Apps Guide

The Panocube

The Panocube (Panoramic cube) is a large RezMela App that projects Google Street View images around the user, giving an immersive and interactive experience wherever the Street View cameras have visited.

You can purchase the Panocube from Kitely Market here.

This is what the Panocube looks like from the outside:

It is a nearly 43m cube, so ensure you have enough room to place it.

In order to use the Panocube, it’s necessary to have the following options checked in your viewer’s Preferences:

This screenshot is from the Firestorm viewer; your own viewer might have some differences.

If those options are not checked, then you will only see blank white where the panoramic images should be.

Panocube basics

Getting in and out

The Panocube is controlled and experienced from inside, on a platform within the cube and about 13m off the ground. So so the first thing we need to do is to enter the cube.

On the outside, at the bottom center of each side of the Panocube, is a doorway:

To get into the cube, simply walk into that doorway and you will automatically be teleported to the working platform:

If you wish to exit the Panocube at any time, just walk towards any of the four walls and in the bottom center of the wall you will find the exit:

Walk onto that and you will be teleported back outside.

What you can see

A Street View panorama is projected onto all four sides of the cube’s interior, as well as the top and bottom, giving a true 360° view:

The default location is the Grand Canyon in Arizona, USA.

You can move your avatar, or use the viewer’s camera controls, to look around the view.

Depending on various factors (especially the originating camera’s focal length) the view may be more or less seamless.

What you can do

There are two sides to the Panocube‘s operations:

  1. The Panocube itself – displaying panoramic images from around the world
  2. Panorama objects, to accompany your panoramas.

First, let’s take a look at operating the Panocube itself.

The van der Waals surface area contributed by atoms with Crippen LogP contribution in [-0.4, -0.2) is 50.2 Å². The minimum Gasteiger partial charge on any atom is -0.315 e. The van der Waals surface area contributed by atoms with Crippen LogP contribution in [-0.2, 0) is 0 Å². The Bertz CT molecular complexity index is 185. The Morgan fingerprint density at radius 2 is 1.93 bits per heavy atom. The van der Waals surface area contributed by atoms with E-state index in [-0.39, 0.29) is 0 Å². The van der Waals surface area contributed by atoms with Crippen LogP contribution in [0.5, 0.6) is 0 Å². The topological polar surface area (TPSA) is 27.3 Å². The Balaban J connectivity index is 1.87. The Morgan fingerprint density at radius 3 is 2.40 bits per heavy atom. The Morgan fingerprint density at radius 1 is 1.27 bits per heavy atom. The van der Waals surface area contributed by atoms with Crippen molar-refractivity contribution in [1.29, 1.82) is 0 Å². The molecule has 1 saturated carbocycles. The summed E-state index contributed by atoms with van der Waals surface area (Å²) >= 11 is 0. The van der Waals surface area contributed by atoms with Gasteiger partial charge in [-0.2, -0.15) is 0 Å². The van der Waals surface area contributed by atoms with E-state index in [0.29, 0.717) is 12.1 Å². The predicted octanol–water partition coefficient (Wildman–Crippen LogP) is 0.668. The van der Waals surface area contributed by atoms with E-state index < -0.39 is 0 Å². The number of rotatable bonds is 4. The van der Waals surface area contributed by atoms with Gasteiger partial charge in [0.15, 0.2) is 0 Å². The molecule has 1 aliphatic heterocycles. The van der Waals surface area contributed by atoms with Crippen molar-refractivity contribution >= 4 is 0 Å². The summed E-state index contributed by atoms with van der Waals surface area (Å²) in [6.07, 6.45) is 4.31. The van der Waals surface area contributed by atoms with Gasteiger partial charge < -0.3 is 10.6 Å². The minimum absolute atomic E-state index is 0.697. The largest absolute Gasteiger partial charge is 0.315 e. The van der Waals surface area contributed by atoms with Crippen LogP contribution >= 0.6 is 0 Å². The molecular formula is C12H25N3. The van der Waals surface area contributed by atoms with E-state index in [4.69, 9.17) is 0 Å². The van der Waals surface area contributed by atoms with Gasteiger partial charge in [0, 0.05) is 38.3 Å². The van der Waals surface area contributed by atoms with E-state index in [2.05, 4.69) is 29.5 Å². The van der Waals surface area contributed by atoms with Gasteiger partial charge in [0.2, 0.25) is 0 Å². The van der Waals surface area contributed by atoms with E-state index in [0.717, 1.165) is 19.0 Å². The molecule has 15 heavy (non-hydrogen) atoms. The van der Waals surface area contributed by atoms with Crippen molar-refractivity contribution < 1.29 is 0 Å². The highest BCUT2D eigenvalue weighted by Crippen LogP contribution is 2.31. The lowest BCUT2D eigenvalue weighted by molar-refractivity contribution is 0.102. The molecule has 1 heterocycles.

Using the Panocube

The Panocube has a menu, which can be accessed by clicking the globe in the center of the working platform:

This will give you the following menu:

In brief, the options are as follows:

Go to place Enter latitude/longitude coordinates to display panorama
Places Pick from a list of saved places
Save… Save the current panorama to the list
< FINISH Close the menu
Refresh Redisplay the current panorama
Search… Search for a place

 Let’s look at each of these options in more detail.

Menu options

Go to place

When you select this option, you will be asked for the coordinates of the panorama you wish to view:

These coordinates are the latitude and longitude of the place, separated by a comma. Not that these are decimal coordinates, for example 40.664 rather than 40° 39′ 50″.

If you don’t have the coordinates to hand, one way to find them is to use Google Maps. You can right-click on the place on Google Maps and select “What’s here”:

A small window will pop up on the bottom of the screen, and the coordinates are shown at the bottom of the window:

However, it can be tricky to select those coordinates to copy and paste them into the blue textbox. Another way to do this is to find the panorama in Google Street View and copy the coordinates from the URL in the browser’s address bar. They are the pair of numbers after the @ sign, and you can select them by clicking and dragging the mouse cursor:

Once the numbers are selected, you can right-click and copy:

or simply press Ctrl+C. The coordinates will now have been copied to the clipboard.

To paste them into the blue textbox, click in the white text area and either right-click and select “Paste”:

{{ panocubeguide:panocubeguide_014.png }}

or press Ctrl+V. The coordinates will be pasted and you just need to click Submit to load the panorama:


This option lets you load a saved panorama from a list. The Panocube comes ready with a set of 50 interesting panorama locations (Places) around the world, and you can add your own to this list (see the [[#Save|Save option]] below).

When you select this option, you will get a menu like this:

You can select any panorama by clicking its number, or the >> button to move to the next page in the list:

There is also a << button to take you to the previous page. These << and >> buttons are only available when there are panoramas on previous or subsequent pages respectively.

The < CANCEL button returns you to the main menu.

The default places are listed here.

Grand Canyon, Arizona: 36.064407, -112.112991
Natural History Museum, London: 51.496472, -0.176906
Taj Mahal: 27.175015, 78.042155
Palais du Luxembourg: 48.848173, 2.337484
Mont Blanc, Italy: 45.796920, 6.968952
New York City: 40.753926, -73.985409
Angkor Wat: 13.412221, 103.866046
Wishbone Reef – Great barrier reef: -12.100644, 143.965256
Lewa Wildlife Conservancy, Kenya: 0.214799, 37.460380
Kennedy Space Center Visitor Complex: 28.523890, -80.683296
Sydney Opera House interior: -33.856901, 151.214975
Gabriel Island Mauritius: -19.885187, 57.670782
National Museum of Anthropology: 19.426185, -99.187391
Fukuoka Asian Art Museum: 33.595203, 130.405668
Roman Amphitheater Jordan: 31.951657, 35.939384
Ajanta Caves, India: 20.552723, 75.702024
Palazzina di Caccia di Stupinigi, Italy: 44.995357, 7.604525